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Violet Palmer, Pioneering Female NBA Referee, Retires

In 1997, the NBA broke down a barrier by hiring two female referees, Violet Palmer and Dee Kanter.

In 1997, the NBA broke down a barrier by hiring two female referees, Violet Palmer and Dee Kanter.

The ground breaking referees faced the expected backlash, from both players and fans. Statements of doubt in their abilities, curses from rowdy fans and other forms of disrespect surfaced every night they stepped onto the court to do their jobs. The “never one to hold his tongue”, Charles Barkley, even once said in during the 1997 preseason “I don’t think women should be in the Army and I don’t think they should be NBA refs.”

Words to have a full meal by.

Although Kanter was fired by the League in 2002, she eventually went on to become the WNBA’s supervisor of officials. But Palmer continued to develop, ultimately refereeing for two decades, a career which included officiating the 2014 NBA All Star Game. She also earned the respect of some of the same players and fans who once doubted her abilities, including Charles Barkley, who later apologized to her.


But nearly 20 years later, it appears that Palmer has decided to finally call it quits according to Howard Beck of Bleacher Report, leaving the hardwood due to injuries and health concerns.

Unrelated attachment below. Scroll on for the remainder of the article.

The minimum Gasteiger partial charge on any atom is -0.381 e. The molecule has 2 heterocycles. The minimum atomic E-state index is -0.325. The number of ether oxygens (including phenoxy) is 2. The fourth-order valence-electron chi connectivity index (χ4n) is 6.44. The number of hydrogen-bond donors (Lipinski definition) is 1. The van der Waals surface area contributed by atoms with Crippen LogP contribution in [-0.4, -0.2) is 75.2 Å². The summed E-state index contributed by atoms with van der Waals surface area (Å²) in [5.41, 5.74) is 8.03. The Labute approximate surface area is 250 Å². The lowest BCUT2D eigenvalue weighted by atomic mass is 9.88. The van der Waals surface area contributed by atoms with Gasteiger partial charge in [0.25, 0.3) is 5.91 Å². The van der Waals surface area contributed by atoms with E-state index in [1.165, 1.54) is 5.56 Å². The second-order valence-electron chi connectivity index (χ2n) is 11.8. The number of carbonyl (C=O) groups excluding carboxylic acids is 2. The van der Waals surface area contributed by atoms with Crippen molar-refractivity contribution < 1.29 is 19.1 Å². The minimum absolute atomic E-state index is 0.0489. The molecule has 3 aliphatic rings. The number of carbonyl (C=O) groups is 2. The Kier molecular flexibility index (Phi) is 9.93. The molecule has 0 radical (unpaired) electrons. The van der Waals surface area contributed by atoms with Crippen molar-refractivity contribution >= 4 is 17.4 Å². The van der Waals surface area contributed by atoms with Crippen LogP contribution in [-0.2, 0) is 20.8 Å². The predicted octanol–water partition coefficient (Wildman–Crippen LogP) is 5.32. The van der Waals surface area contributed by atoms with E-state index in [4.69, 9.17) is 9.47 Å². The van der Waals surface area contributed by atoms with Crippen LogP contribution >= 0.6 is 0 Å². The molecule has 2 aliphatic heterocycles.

Rod Thorn hired Palmer and Kanter in 1997 after closely examining not only their officiating skills, but also their character and mental toughness, knowing the challenges they would face both on and off the court. Palmer had the credentials and experience when she got the call in 1995 with an offer to enter the NBA’s referee training program. She was already one of the highest ranked officials in women’s college basketball and had refereed five NCAA women’s Final Fours, so she knew the game but still didn’t think it could materialize into a reality at the Pro level. “The truth was the NBA had never been on my radar because I thought it wasn’t attainable,” said Palmer to Barbara Barker of Newsday back in 2015.


But not only was it attainable, it was a career that she excelled in.

Now at the age of 51, Palmer leaves behind an open door for those who didn’t think it was possible. There are now two female coaches (Becky Hammon of the Spurs and Nancy Lieberman of the Kings) and multiple executives, and it’s due in large part because of the drive, talent and professionalism of Palmer to make people care of the quality of the calls versus the gender of the person making the calls.


Congratulations to Violet Palmer on an amazing, ceiling smashing, doubt eliminating career.